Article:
Real Fur Sales

Part of the debate – in Westminster Hall at 4:30 pm on 14th September 2021.

Alert me about debates like this

Photo of Christian Wakeford Christian Wakeford Conservative, Bury South 4:30 pm, 14th September 2021

I would disagree slightly, because some out there would try to picture hunting with some degree of romanticism, but that is just not true of the fur trade, which is barbaric and cruel. It is not hunting, but catching animals in traps and leaving them to bleed out or even worse, so although I disagree on that point, I completely agree with my right hon. Friend’s sentiment.

Brexit has given us a unique opportunity to forge a new standard for animal welfare and protection, in keeping with our values as a country. Previously, 80% of animal welfare legislation came from the European Union, and last year the Minister of State, Lord Goldsmith, confirmed that following the end of the Brexit transition period we will be able to properly consider raising our standards on the fur trade even further. We must now move forward from those words and legislate for real change.

Leaving the European Union has started a new chapter in our trading relationship with the rest of the world, and banning fur will send a strong message that our trading principles will be synonymous with our high standards of animal welfare. Cities, states and countries around the world are implementing their own versions of this legislation, with Israel recently becoming the first country in the world to ban the sale of fur. Our new trading freedoms are ours to become an integral part of the global movement against this outdated industry, and we must not let this opportunity pass us by.

Supporters of the fur industry—unfortunately there are a few, and I have been trolled by many of them in the last few days—claim that it should be left purely to the market and consumer choice. Yet despite the unpopularity of fur and its almost complete absence from the high street, the UK is still responsible for importing a large amount of animal fur and online sales are persistent.

We already have laws in place banning the sale of cat, dog and seal fur. We do not leave the fate of these species to market forces, nor should we, but we do for other fur-bearing animals. A ban on both imports and sales of fur can guarantee an end to the UK’s status as a global trading hub for fur.

Backers of fur have also claimed that an import and sales ban could jeopardise the UK’s effort to strike new trade deals around the world. This claim is little more than hyperbole and fearmongering. A ban not only would be consistent with our World Trade Organisation obligations but would be unlikely to be a red-line negotiation issue in any trade deal, because trade in fur is not economically significant enough.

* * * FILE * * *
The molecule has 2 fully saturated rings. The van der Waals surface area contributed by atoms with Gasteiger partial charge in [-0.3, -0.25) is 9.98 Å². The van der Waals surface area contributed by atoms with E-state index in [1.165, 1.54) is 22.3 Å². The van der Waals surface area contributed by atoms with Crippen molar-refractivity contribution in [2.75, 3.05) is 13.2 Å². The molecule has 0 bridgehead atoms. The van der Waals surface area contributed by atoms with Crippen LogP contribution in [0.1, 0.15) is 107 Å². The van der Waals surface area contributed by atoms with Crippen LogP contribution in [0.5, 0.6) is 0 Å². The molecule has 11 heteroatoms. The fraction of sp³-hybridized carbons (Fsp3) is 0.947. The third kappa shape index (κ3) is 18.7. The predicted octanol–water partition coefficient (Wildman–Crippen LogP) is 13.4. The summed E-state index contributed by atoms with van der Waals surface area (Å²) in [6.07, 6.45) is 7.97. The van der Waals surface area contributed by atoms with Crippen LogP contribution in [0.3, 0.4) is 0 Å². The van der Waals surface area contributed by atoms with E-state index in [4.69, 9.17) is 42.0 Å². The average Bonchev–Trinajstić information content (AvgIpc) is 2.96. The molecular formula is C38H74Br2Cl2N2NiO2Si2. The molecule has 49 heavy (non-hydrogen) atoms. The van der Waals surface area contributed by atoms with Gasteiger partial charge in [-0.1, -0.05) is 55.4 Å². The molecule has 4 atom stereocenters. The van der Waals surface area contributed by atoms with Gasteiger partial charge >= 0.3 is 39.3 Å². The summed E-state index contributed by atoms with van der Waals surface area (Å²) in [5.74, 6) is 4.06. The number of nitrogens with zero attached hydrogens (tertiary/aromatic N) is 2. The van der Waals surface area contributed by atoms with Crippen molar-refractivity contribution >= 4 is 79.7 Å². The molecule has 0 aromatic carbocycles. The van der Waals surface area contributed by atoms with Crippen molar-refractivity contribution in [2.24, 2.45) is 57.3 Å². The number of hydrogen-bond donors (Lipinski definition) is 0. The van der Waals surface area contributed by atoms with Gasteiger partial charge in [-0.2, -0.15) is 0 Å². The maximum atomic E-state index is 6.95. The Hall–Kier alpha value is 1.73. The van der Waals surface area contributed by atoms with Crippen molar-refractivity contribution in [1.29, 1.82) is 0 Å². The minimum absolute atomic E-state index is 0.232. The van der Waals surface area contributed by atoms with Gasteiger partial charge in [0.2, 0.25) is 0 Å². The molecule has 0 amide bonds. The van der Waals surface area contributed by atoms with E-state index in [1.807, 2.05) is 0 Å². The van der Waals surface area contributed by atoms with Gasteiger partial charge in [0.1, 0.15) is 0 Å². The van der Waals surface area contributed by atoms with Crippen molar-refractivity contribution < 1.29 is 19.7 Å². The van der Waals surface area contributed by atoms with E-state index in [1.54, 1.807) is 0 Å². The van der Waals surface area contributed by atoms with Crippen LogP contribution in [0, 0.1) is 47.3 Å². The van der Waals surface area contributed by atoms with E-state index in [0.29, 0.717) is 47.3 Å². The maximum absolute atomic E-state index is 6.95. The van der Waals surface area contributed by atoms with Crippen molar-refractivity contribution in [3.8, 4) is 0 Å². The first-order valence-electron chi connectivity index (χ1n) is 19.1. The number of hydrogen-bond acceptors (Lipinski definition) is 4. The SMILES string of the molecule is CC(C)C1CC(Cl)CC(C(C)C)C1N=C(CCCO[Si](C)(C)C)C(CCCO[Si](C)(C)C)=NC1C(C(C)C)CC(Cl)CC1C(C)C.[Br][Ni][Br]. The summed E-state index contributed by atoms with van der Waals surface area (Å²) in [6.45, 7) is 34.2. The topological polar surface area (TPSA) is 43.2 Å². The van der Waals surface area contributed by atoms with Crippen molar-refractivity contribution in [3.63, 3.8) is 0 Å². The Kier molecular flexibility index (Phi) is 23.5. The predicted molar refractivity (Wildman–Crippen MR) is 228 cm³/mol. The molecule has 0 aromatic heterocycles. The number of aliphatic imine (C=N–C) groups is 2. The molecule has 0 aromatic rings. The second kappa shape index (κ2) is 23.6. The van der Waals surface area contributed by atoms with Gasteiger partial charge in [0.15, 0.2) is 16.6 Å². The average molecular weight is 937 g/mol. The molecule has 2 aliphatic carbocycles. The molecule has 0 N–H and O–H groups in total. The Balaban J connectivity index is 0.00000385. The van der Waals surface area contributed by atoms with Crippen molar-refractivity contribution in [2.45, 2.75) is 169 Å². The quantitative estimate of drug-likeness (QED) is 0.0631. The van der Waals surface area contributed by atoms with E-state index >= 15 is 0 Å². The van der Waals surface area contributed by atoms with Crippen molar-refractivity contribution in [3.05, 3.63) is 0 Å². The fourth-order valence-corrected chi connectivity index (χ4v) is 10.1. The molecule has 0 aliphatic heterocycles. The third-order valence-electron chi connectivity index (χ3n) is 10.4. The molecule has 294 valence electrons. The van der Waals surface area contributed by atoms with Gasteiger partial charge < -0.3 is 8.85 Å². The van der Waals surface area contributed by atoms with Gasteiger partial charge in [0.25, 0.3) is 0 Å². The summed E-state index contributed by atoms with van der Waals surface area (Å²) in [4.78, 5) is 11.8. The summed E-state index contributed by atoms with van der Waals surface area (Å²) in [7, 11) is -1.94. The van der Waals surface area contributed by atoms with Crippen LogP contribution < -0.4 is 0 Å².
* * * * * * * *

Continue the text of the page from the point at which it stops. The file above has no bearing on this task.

I would also take this moment to pre-empt any suggestion that such a thing as humane fur farming exists. That is a fallacy and a downright lie, but do not take it from me alone. I would like to read a brief quote from a former CEO of the British Fur Trade Association, who recently, of his own volition, left the industry after 10 years and now supports a fur ban. He said:

“Over time I realised that whatever soundbites we devised to reassure consumers, retailers and politicians, neither welfare regulations nor any industry certification scheme, would ever change the reality of these animals being stuck in tiny wire cages for their entire lives.”

It is now time that we end the double standard of having a ban on fur farming while importing the same cruelty from overseas. The fur industry is outmoded and out of touch with the modern values and principles of the humane treatment of animals. I implore my parliamentary colleagues to join me in condemning it to the history books, as we have so many other cruel and archaic treatments of animals.

In conclusion, following the Government’s call for evidence on the fur trade over the summer, given the strong public and parliamentary support for this measure and noting the Government’s commitment and ambition to be a world leader on animal welfare standards, I ask the Minister to use her response to today’s debate to reassure me and everyone in this room that legislative action to end the UK’s involvement in the global fur trade will be imminently forthcoming. It is not just a popular thing to do; it is the right thing to do.